Google Targets Internet DomainsBy Matthew Hicks | Posted 2005-02-01 Email Print
Re-Thinking HR: What Every CIO Needs to Know About Tomorrow's Workforce
Updated: The search company tackles another core technology of the Internetdomain namesas it becomes an official registrar. But for now, the company says it won't be selling registrations.Google Inc. is continuing to expand its Internet aspiration, this time by adding the title "domain-name registrar" to its list of roles.
Google on Friday officially became a registrar after completing a contract with the Internet Corporation for Assigned Names and Numbers, the nonprofit body that oversees the Domain Name System, ICANN officials confirmed.
ICANN's approval is only a first step. Google also must negotiate terms with the registries that manage the domains before it can sell registrations. For the .com and .net domains, for example, Google is not listed on the Web site of registry VeriSign Inc. as a registrar. VeriSign officials could not immediately verify Google's status.
The spokesperson declined to offer more details on Google's registrar plans. Google's registrar status was first noted on the Weblog Lextext.
Along with .com and .net, Google is authorized as a registrar for names in the .biz, .info, .name, .org and .pro domains.
Google does offer services where domain names play a significant role. For example, it hosts Weblogs through its Blogger service. Those blogs typically have a domain name within the blogspot.com domain, though Blogger also lets bloggers use their own domain names when they host their blogs themselves.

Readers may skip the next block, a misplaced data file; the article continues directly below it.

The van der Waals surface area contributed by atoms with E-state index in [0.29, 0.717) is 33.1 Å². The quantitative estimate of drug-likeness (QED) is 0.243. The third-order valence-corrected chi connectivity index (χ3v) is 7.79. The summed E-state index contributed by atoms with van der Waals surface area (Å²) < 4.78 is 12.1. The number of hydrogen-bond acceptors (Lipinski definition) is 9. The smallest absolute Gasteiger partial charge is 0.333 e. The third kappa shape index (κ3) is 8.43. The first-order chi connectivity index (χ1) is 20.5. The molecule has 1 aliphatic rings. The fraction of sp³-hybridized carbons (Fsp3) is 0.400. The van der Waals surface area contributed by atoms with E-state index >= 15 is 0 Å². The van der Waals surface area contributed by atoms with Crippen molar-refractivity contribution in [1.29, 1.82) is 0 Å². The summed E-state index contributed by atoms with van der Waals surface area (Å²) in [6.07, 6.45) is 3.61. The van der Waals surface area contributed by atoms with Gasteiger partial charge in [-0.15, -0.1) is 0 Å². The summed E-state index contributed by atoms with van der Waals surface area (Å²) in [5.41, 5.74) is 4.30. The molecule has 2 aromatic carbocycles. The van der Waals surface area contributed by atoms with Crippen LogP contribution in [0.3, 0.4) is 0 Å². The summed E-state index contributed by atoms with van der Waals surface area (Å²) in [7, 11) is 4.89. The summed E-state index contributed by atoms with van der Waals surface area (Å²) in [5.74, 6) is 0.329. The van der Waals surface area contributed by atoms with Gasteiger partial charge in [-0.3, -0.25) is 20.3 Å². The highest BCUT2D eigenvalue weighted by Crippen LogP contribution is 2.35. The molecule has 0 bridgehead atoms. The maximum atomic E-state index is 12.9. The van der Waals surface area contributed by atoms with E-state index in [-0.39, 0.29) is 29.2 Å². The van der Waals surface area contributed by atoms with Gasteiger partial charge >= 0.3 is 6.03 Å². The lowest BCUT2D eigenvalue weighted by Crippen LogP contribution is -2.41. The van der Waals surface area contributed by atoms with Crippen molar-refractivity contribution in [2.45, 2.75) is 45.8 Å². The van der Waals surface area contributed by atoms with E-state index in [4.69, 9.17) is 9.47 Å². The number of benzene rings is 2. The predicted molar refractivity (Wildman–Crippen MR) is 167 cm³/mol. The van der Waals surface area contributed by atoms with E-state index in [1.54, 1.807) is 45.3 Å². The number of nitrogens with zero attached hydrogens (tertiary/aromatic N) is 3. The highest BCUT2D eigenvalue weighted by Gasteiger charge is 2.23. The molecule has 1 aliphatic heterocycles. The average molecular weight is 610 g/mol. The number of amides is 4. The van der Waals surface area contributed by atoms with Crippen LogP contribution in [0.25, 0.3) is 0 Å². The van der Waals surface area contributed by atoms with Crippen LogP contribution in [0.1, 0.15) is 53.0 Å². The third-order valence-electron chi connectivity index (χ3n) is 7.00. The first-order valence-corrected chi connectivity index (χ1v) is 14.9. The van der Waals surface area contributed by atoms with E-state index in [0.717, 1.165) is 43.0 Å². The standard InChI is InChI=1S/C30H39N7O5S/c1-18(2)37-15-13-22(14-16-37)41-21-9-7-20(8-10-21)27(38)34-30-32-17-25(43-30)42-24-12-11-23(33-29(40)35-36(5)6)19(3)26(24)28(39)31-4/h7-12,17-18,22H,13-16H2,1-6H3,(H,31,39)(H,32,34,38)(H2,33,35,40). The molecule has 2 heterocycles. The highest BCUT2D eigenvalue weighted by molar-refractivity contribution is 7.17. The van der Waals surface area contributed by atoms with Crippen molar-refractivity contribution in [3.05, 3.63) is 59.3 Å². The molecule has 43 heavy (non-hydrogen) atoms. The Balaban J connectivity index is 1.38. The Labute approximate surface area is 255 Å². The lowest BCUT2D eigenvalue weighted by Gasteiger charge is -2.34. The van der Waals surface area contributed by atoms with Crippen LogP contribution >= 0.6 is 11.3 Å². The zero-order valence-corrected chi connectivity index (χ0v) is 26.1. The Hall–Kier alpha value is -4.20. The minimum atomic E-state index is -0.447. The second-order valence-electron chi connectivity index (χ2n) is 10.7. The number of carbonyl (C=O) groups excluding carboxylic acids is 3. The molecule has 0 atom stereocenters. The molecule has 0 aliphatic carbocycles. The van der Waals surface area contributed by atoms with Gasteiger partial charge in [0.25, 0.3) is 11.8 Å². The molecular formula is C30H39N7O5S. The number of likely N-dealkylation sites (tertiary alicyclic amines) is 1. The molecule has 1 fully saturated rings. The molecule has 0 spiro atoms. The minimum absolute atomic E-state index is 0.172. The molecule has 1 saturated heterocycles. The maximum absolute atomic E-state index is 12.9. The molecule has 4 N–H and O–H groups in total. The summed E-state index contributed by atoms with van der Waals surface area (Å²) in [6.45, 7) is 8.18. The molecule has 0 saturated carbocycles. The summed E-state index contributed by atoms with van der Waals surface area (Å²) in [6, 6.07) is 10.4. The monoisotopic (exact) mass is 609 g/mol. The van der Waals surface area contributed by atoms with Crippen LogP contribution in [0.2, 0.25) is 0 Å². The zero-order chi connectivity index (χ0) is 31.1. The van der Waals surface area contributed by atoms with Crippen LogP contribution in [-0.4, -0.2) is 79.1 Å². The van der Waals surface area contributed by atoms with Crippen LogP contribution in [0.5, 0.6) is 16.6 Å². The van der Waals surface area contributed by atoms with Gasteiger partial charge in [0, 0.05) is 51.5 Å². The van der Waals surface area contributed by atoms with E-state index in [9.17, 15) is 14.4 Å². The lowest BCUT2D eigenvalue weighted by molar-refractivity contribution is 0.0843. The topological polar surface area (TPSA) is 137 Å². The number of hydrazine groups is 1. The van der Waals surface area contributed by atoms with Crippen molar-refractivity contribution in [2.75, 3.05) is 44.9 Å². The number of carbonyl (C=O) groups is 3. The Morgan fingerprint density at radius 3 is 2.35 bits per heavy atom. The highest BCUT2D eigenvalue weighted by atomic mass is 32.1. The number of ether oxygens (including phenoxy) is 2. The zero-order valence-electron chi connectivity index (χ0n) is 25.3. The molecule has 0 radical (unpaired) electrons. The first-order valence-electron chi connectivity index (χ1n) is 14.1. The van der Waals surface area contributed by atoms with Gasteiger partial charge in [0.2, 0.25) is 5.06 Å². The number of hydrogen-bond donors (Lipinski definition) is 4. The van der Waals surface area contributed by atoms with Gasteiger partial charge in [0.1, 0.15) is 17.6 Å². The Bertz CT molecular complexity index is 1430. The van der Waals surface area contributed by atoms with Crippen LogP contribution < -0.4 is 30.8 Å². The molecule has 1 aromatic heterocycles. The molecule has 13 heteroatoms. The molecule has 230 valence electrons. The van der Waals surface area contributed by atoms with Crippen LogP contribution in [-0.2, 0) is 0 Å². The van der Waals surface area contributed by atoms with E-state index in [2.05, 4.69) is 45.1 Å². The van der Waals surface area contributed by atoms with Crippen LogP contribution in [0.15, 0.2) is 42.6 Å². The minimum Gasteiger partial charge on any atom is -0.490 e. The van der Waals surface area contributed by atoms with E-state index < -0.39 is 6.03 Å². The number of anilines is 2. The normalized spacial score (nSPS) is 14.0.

Google also is testing its own e-mail service, Gmail. While Web-based e-mail providers typically use a single domain, such as gmail.com, for e-mail addresses, others also offer premium services that use specific domain names.
Google competitors Yahoo Inc. and Microsoft Corp., among others, already offer domain-name registration services. While not official ICANN registrars, they provide name registrations as part of their Web hosting and small business services.
"Google has a habit of doing things that make you wonder 'What does that have to do with anything else that they're working on?'" said Andy Beal, vice president of search marketing at WebSourced Inc. "And over a couple of months it begins to make sense."
Beal said that being a domain-name registrar could help Google in another core area of its business: advertising. By registering domains at a low cost, Google could reach more businesses to sell its AdWords sponsored-link ads, he said.
"They would be able to get in front of business owners at the birth of their Web site," Beal said.
Google already offers a service to domain-name holders. Called AdSense for domains, the program places Google's AdSense contextual ads on parked-domain pages, which are essentially placeholder pages for yet-to-be used Web addresses.
Editor's Note: This story was updated to include details about the domains for which Google is an authorized registrar.
Check out eWEEK.com's for the latest news, views and analysis on enterprise search technology.